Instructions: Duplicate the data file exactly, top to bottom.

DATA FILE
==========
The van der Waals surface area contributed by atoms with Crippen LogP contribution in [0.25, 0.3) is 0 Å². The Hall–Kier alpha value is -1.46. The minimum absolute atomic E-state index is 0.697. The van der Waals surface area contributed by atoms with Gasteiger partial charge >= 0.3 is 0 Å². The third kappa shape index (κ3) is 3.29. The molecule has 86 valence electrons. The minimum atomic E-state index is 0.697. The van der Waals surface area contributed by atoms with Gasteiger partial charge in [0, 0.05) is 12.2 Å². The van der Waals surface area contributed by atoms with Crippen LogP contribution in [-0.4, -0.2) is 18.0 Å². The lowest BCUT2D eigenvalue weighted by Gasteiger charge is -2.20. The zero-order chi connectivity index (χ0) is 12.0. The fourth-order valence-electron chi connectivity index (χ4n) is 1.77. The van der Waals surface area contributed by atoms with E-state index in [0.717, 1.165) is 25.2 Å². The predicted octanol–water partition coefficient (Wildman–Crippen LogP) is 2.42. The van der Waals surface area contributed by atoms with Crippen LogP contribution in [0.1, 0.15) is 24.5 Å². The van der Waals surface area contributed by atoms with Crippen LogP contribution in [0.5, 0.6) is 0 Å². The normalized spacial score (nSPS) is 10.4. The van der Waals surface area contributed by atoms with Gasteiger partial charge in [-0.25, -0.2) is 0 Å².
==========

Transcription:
The van der Waals surface area contributed by atoms with Crippen LogP contribution in [0.25, 0.3) is 0 Å². The Hall–Kier alpha value is -1.46. The minimum absolute atomic E-state index is 0.697. The van der Waals surface area contributed by atoms with Gasteiger partial charge >= 0.3 is 0 Å². The third kappa shape index (κ3) is 3.29. The molecule has 86 valence electrons. The minimum atomic E-state index is 0.697. The van der Waals surface area contributed by atoms with Gasteiger partial charge in [0, 0.05) is 12.2 Å². The van der Waals surface area contributed by atoms with Crippen LogP contribution in [-0.4, -0.2) is 18.0 Å². The lowest BCUT2D eigenvalue weighted by Gasteiger charge is -2.20. The zero-order chi connectivity index (χ0) is 12.0. The fourth-order valence-electron chi connectivity index (χ4n) is 1.77. The van der Waals surface area contributed by atoms with E-state index in [0.717, 1.165) is 25.2 Å². The predicted octanol–water partition coefficient (Wildman–Crippen LogP) is 2.42. The van der Waals surface area contributed by atoms with Crippen LogP contribution in [0.1, 0.15) is 24.5 Å². The van der Waals surface area contributed by atoms with Crippen LogP contribution in [0.5, 0.6) is 0 Å². The normalized spacial score (nSPS) is 10.4. The van der Waals surface area contributed by atoms with Gasteiger partial charge in [-0.25, -0.2) is 0 Å².